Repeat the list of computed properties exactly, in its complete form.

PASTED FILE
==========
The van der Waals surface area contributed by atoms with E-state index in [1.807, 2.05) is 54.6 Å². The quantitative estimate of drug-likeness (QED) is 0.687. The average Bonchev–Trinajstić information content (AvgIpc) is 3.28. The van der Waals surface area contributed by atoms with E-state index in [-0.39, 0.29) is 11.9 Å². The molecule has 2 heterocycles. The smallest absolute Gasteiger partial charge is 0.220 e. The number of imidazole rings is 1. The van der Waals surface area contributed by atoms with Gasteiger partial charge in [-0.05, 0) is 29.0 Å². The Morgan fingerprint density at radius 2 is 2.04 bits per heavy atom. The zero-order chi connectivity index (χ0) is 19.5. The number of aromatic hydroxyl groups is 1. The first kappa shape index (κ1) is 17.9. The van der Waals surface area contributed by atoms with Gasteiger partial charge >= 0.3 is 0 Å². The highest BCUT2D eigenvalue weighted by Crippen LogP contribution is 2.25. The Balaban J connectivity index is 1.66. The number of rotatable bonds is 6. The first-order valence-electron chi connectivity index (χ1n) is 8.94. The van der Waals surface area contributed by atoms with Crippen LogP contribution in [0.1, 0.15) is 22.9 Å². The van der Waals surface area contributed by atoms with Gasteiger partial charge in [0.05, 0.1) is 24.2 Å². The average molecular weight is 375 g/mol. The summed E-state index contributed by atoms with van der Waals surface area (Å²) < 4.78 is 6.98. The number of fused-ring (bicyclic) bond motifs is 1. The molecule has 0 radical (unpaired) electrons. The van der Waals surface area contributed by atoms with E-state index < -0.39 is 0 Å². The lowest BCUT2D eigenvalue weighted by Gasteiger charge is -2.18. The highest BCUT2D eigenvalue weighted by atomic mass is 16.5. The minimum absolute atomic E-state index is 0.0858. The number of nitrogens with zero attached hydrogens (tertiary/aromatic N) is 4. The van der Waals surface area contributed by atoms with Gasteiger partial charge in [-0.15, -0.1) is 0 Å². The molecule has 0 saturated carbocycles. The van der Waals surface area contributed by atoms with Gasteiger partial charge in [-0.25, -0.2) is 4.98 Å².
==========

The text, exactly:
The van der Waals surface area contributed by atoms with E-state index in [1.807, 2.05) is 54.6 Å². The quantitative estimate of drug-likeness (QED) is 0.687. The average Bonchev–Trinajstić information content (AvgIpc) is 3.28. The van der Waals surface area contributed by atoms with E-state index in [-0.39, 0.29) is 11.9 Å². The molecule has 2 heterocycles. The smallest absolute Gasteiger partial charge is 0.220 e. The number of imidazole rings is 1. The van der Waals surface area contributed by atoms with Gasteiger partial charge in [-0.05, 0) is 29.0 Å². The Morgan fingerprint density at radius 2 is 2.04 bits per heavy atom. The zero-order chi connectivity index (χ0) is 19.5. The number of aromatic hydroxyl groups is 1. The first kappa shape index (κ1) is 17.9. The van der Waals surface area contributed by atoms with Gasteiger partial charge >= 0.3 is 0 Å². The highest BCUT2D eigenvalue weighted by Crippen LogP contribution is 2.25. The Balaban J connectivity index is 1.66. The number of rotatable bonds is 6. The first-order valence-electron chi connectivity index (χ1n) is 8.94. The van der Waals surface area contributed by atoms with Crippen LogP contribution in [0.1, 0.15) is 22.9 Å². The van der Waals surface area contributed by atoms with Gasteiger partial charge in [0.05, 0.1) is 24.2 Å². The average molecular weight is 375 g/mol. The summed E-state index contributed by atoms with van der Waals surface area (Å²) < 4.78 is 6.98. The number of fused-ring (bicyclic) bond motifs is 1. The molecule has 0 radical (unpaired) electrons. The van der Waals surface area contributed by atoms with E-state index < -0.39 is 0 Å². The lowest BCUT2D eigenvalue weighted by Gasteiger charge is -2.18. The highest BCUT2D eigenvalue weighted by atomic mass is 16.5. The minimum absolute atomic E-state index is 0.0858. The number of nitrogens with zero attached hydrogens (tertiary/aromatic N) is 4. The van der Waals surface area contributed by atoms with Gasteiger partial charge in [-0.15, -0.1) is 0 Å². The molecule has 0 saturated carbocycles. The van der Waals surface area contributed by atoms with Gasteiger partial charge in [-0.25, -0.2) is 4.98 Å².